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When Loyola Life Plans agreed to sponsor the match between Asia’s first two grandmasters they pulled out all the stops to make it a true spectacle. Total prize package is P50,000 with P30,000 to the winner. More than the prize fund though they promoted the heck out of the event.
We continue our discussion from where we left off last Tuesday -- nowadays we have the benefit of the endgame tablebases to assist us in the analysis of endgames. As explained then an endgame tablebase is a computerized database that contains precalculated exhaustive analysis of chess endgame positions. They are generated by working backwards from a checkmated position. Thus, the tablebase acts as an oracle, always providing the optimal moves.
Last Thursday we studied the Knight-and-Pawn Endgame in Alekseenko vs. Giri. Nowadays we have the benefit of the endgame tablebases to assist us in the analysis of these endgames. As BW readers know an endgame tablebase is a computerized database that contains precalculated exhaustive analysis of chess endgame positions. They are generated by working backwards from a checkmated position. Thus, the tablebase acts as an oracle, always providing the optimal moves.
The FIDE Candidates Tournament began on March 16th, in Yekaterinburg, Russia, with eight of the top players of the world to play a double round-robin over 14 rounds to decide who would challenge the reigning world champion, Magnus Carlsen, in December for the title. Due to the coronavirus pandemic though, the tournament had to be suspended at the halfway point, to be resumed later.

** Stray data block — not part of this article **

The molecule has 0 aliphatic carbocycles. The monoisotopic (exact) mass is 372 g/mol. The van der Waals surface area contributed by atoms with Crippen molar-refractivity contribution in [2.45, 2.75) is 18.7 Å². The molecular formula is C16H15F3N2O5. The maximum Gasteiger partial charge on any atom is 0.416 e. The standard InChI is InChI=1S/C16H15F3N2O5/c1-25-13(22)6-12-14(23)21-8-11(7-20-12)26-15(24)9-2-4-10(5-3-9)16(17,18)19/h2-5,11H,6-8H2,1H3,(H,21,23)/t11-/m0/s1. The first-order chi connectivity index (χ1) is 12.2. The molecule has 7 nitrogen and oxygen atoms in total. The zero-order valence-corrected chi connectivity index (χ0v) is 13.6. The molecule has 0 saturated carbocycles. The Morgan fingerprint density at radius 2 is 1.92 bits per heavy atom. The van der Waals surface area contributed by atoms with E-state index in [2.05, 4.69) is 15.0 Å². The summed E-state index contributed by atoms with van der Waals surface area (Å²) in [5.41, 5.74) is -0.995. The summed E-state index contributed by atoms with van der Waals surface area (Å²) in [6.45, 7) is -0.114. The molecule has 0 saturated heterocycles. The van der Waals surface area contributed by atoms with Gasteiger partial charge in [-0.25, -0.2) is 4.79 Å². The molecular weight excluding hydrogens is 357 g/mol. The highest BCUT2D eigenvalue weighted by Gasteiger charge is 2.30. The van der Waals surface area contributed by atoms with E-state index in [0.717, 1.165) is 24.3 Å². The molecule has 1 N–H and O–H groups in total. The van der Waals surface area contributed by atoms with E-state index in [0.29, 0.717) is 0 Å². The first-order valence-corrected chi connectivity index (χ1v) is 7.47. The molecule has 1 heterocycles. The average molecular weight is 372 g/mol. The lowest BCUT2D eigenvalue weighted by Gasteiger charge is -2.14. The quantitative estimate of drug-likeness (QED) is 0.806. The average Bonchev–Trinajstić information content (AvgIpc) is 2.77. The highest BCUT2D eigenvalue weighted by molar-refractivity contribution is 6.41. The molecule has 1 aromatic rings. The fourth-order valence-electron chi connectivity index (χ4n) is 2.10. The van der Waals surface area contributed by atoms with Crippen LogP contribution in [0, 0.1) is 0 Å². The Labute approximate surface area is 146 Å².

WIM Arianne Bo Caoili died last March 30 from injuries sustained after her car crashed into a supporting column under a bridge in Yerevan two weeks prior. She was only 33 years old. She played for me when I was Team Captain of the Philippines’ 2000 Istanbul Olympiad team, but to describe her as a chess player would be a grave injustice. She couldn’t sit/stand still and always had to be doing something, and she excelled in everything she did. Just read on.
The FIDE Candidates Tournament began on March 16th, in Yekaterinburg, Russia, with eight of the top players of the world to play a double round-robin to decide who would challenge the reigning world champion, Magnus Carlsen, in December for the title. The 14-round event took place in the Hyatt Regency Hotel in Yekaterinburg, Russia -- play was originally scheduled 17 March to April 3 this year with a prize fund of €500,000.
This is a continuation of IM Robert Ris’ analysis where he tries to prove that the Philidor Defense has been refuted. We reproduce it here with the special permission of Chessbase.com, which has also very generously agreed to make the video available to our readers. The main article is here.
To recap, in the Philidor Defense after 1.e4 e5 2.Nf3 d6 3.d4 Black’s woes can be traced to his insistence on maintaining the strongpoint on e5. Why not just give it up and play solid? What’s wrong with 1.e4 e5 2.Nf3 d6 3.d4 exd4 4.Nxd4 Nf6 5.Nc3 Be7, the Antoshin Variation? GM Larry Kaufman in “Kaufman’s New Repertoire for Black and White,” remarks that this line is a pretty reasonable choice for Black in a must-win situation, because although White is better, both sides have play, and the chances of a draw are fairly low. He then revealed that he selected this defense for Black repeatedly and successfully for the computer program Rybka in a match where it gave draw and White odds in every game to GM Joel Benjamin.